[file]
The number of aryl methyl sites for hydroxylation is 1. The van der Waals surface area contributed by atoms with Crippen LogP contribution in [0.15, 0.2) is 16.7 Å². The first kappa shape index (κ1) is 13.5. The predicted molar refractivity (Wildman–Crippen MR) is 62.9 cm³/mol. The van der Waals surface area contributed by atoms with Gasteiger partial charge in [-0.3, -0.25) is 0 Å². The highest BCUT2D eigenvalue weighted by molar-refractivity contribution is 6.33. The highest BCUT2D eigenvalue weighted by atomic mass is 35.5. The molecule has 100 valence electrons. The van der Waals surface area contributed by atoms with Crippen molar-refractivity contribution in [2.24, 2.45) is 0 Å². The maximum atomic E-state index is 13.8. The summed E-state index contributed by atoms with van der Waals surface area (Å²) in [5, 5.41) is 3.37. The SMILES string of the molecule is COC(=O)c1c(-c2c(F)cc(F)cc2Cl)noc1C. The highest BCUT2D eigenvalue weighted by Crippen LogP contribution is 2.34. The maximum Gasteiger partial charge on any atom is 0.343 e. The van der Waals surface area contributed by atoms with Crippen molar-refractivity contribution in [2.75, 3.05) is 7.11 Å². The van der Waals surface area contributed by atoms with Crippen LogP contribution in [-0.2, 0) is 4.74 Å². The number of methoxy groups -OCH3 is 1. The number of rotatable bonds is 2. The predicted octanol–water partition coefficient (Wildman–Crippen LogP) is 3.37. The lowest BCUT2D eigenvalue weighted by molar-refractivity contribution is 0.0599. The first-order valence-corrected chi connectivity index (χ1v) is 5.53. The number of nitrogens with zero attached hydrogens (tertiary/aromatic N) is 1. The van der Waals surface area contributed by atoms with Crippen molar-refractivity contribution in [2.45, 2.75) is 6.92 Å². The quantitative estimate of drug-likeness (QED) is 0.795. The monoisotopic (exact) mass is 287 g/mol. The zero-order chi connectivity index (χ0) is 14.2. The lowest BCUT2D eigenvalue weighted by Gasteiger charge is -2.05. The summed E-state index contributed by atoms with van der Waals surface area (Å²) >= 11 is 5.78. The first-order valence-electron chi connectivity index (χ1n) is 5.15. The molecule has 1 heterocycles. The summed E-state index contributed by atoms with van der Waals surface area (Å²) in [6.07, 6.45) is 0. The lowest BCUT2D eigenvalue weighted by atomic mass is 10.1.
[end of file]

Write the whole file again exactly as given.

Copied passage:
The number of aryl methyl sites for hydroxylation is 1. The van der Waals surface area contributed by atoms with Crippen LogP contribution in [0.15, 0.2) is 16.7 Å². The first kappa shape index (κ1) is 13.5. The predicted molar refractivity (Wildman–Crippen MR) is 62.9 cm³/mol. The van der Waals surface area contributed by atoms with Gasteiger partial charge in [-0.3, -0.25) is 0 Å². The highest BCUT2D eigenvalue weighted by molar-refractivity contribution is 6.33. The highest BCUT2D eigenvalue weighted by atomic mass is 35.5. The molecule has 100 valence electrons. The van der Waals surface area contributed by atoms with Crippen molar-refractivity contribution in [2.24, 2.45) is 0 Å². The maximum atomic E-state index is 13.8. The summed E-state index contributed by atoms with van der Waals surface area (Å²) in [5, 5.41) is 3.37. The SMILES string of the molecule is COC(=O)c1c(-c2c(F)cc(F)cc2Cl)noc1C. The highest BCUT2D eigenvalue weighted by Crippen LogP contribution is 2.34. The maximum Gasteiger partial charge on any atom is 0.343 e. The van der Waals surface area contributed by atoms with Crippen molar-refractivity contribution in [2.75, 3.05) is 7.11 Å². The van der Waals surface area contributed by atoms with Crippen LogP contribution in [-0.2, 0) is 4.74 Å². The number of methoxy groups -OCH3 is 1. The number of rotatable bonds is 2. The predicted octanol–water partition coefficient (Wildman–Crippen LogP) is 3.37. The lowest BCUT2D eigenvalue weighted by molar-refractivity contribution is 0.0599. The first-order valence-corrected chi connectivity index (χ1v) is 5.53. The number of nitrogens with zero attached hydrogens (tertiary/aromatic N) is 1. The van der Waals surface area contributed by atoms with Crippen molar-refractivity contribution in [2.45, 2.75) is 6.92 Å². The quantitative estimate of drug-likeness (QED) is 0.795. The monoisotopic (exact) mass is 287 g/mol. The zero-order chi connectivity index (χ0) is 14.2. The lowest BCUT2D eigenvalue weighted by Gasteiger charge is -2.05. The summed E-state index contributed by atoms with van der Waals surface area (Å²) >= 11 is 5.78. The first-order valence-electron chi connectivity index (χ1n) is 5.15. The molecule has 1 heterocycles. The summed E-state index contributed by atoms with van der Waals surface area (Å²) in [6.07, 6.45) is 0. The lowest BCUT2D eigenvalue weighted by atomic mass is 10.1.